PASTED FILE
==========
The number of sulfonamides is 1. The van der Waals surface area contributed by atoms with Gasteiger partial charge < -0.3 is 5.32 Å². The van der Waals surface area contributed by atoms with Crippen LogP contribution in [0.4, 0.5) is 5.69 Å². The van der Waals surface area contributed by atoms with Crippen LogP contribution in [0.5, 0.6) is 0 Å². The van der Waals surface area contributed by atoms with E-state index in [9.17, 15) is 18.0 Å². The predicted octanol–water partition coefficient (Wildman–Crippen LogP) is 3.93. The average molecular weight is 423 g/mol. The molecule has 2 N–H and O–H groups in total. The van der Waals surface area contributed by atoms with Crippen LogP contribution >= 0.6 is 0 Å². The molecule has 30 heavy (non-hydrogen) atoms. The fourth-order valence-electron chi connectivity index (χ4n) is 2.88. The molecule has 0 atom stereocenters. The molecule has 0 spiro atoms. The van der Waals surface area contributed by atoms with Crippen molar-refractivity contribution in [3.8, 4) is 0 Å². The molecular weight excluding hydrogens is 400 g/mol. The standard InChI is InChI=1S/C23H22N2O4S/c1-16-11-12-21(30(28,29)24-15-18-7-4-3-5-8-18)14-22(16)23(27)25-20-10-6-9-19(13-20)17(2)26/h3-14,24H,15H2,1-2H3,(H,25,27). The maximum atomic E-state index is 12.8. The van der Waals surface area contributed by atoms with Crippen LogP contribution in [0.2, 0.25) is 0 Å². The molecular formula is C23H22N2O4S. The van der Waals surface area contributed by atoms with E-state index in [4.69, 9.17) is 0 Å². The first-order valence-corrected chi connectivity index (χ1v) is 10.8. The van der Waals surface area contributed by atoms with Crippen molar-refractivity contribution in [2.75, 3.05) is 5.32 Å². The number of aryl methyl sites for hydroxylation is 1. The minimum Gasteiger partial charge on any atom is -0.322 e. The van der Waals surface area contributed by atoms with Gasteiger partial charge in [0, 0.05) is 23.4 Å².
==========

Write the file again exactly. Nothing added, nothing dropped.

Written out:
The number of sulfonamides is 1. The van der Waals surface area contributed by atoms with Gasteiger partial charge < -0.3 is 5.32 Å². The van der Waals surface area contributed by atoms with Crippen LogP contribution in [0.4, 0.5) is 5.69 Å². The van der Waals surface area contributed by atoms with Crippen LogP contribution in [0.5, 0.6) is 0 Å². The van der Waals surface area contributed by atoms with E-state index in [9.17, 15) is 18.0 Å². The predicted octanol–water partition coefficient (Wildman–Crippen LogP) is 3.93. The average molecular weight is 423 g/mol. The molecule has 2 N–H and O–H groups in total. The van der Waals surface area contributed by atoms with Crippen LogP contribution >= 0.6 is 0 Å². The molecule has 30 heavy (non-hydrogen) atoms. The fourth-order valence-electron chi connectivity index (χ4n) is 2.88. The molecule has 0 atom stereocenters. The molecule has 0 spiro atoms. The van der Waals surface area contributed by atoms with Crippen molar-refractivity contribution in [3.8, 4) is 0 Å². The molecular weight excluding hydrogens is 400 g/mol. The standard InChI is InChI=1S/C23H22N2O4S/c1-16-11-12-21(30(28,29)24-15-18-7-4-3-5-8-18)14-22(16)23(27)25-20-10-6-9-19(13-20)17(2)26/h3-14,24H,15H2,1-2H3,(H,25,27). The maximum atomic E-state index is 12.8. The van der Waals surface area contributed by atoms with Crippen LogP contribution in [0.2, 0.25) is 0 Å². The molecular formula is C23H22N2O4S. The van der Waals surface area contributed by atoms with E-state index in [4.69, 9.17) is 0 Å². The first-order valence-corrected chi connectivity index (χ1v) is 10.8. The van der Waals surface area contributed by atoms with Crippen molar-refractivity contribution in [2.75, 3.05) is 5.32 Å². The number of aryl methyl sites for hydroxylation is 1. The minimum Gasteiger partial charge on any atom is -0.322 e. The van der Waals surface area contributed by atoms with Gasteiger partial charge in [0, 0.05) is 23.4 Å².